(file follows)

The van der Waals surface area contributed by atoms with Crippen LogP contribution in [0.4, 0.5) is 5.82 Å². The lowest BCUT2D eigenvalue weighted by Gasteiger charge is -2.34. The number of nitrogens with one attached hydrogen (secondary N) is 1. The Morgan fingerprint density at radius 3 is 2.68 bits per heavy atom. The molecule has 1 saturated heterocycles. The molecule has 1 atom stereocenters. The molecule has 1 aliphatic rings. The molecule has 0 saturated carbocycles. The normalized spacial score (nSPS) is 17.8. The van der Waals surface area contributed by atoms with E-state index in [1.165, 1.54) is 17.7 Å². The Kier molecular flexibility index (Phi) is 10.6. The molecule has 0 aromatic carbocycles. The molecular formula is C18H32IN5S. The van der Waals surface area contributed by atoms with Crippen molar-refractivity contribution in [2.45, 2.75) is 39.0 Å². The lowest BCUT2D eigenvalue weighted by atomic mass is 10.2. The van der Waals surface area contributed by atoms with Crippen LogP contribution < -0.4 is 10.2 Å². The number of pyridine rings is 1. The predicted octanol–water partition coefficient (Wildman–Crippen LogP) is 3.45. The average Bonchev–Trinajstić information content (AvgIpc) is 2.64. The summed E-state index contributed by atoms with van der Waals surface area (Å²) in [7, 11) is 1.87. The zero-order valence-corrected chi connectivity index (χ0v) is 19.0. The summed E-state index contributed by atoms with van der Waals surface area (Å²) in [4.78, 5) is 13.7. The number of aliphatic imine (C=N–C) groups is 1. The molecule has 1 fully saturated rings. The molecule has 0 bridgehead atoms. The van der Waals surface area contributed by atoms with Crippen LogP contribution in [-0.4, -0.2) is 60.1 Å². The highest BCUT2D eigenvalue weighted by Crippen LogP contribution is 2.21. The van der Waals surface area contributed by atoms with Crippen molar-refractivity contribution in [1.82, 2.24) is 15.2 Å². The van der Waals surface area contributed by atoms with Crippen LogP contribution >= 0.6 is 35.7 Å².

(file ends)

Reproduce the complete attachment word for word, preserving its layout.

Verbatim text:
The van der Waals surface area contributed by atoms with Crippen LogP contribution in [0.4, 0.5) is 5.82 Å². The lowest BCUT2D eigenvalue weighted by Gasteiger charge is -2.34. The number of nitrogens with one attached hydrogen (secondary N) is 1. The Morgan fingerprint density at radius 3 is 2.68 bits per heavy atom. The molecule has 1 saturated heterocycles. The molecule has 1 atom stereocenters. The molecule has 1 aliphatic rings. The molecule has 0 saturated carbocycles. The normalized spacial score (nSPS) is 17.8. The van der Waals surface area contributed by atoms with E-state index in [1.165, 1.54) is 17.7 Å². The Kier molecular flexibility index (Phi) is 10.6. The molecule has 0 aromatic carbocycles. The molecular formula is C18H32IN5S. The van der Waals surface area contributed by atoms with Crippen molar-refractivity contribution in [2.45, 2.75) is 39.0 Å². The lowest BCUT2D eigenvalue weighted by atomic mass is 10.2. The van der Waals surface area contributed by atoms with Crippen LogP contribution < -0.4 is 10.2 Å². The number of pyridine rings is 1. The predicted octanol–water partition coefficient (Wildman–Crippen LogP) is 3.45. The average Bonchev–Trinajstić information content (AvgIpc) is 2.64. The summed E-state index contributed by atoms with van der Waals surface area (Å²) in [7, 11) is 1.87. The zero-order valence-corrected chi connectivity index (χ0v) is 19.0. The summed E-state index contributed by atoms with van der Waals surface area (Å²) in [4.78, 5) is 13.7. The number of aliphatic imine (C=N–C) groups is 1. The molecule has 1 fully saturated rings. The molecule has 0 bridgehead atoms. The van der Waals surface area contributed by atoms with Crippen LogP contribution in [-0.4, -0.2) is 60.1 Å². The highest BCUT2D eigenvalue weighted by Crippen LogP contribution is 2.21. The van der Waals surface area contributed by atoms with Crippen molar-refractivity contribution in [1.82, 2.24) is 15.2 Å². The van der Waals surface area contributed by atoms with Crippen LogP contribution >= 0.6 is 35.7 Å².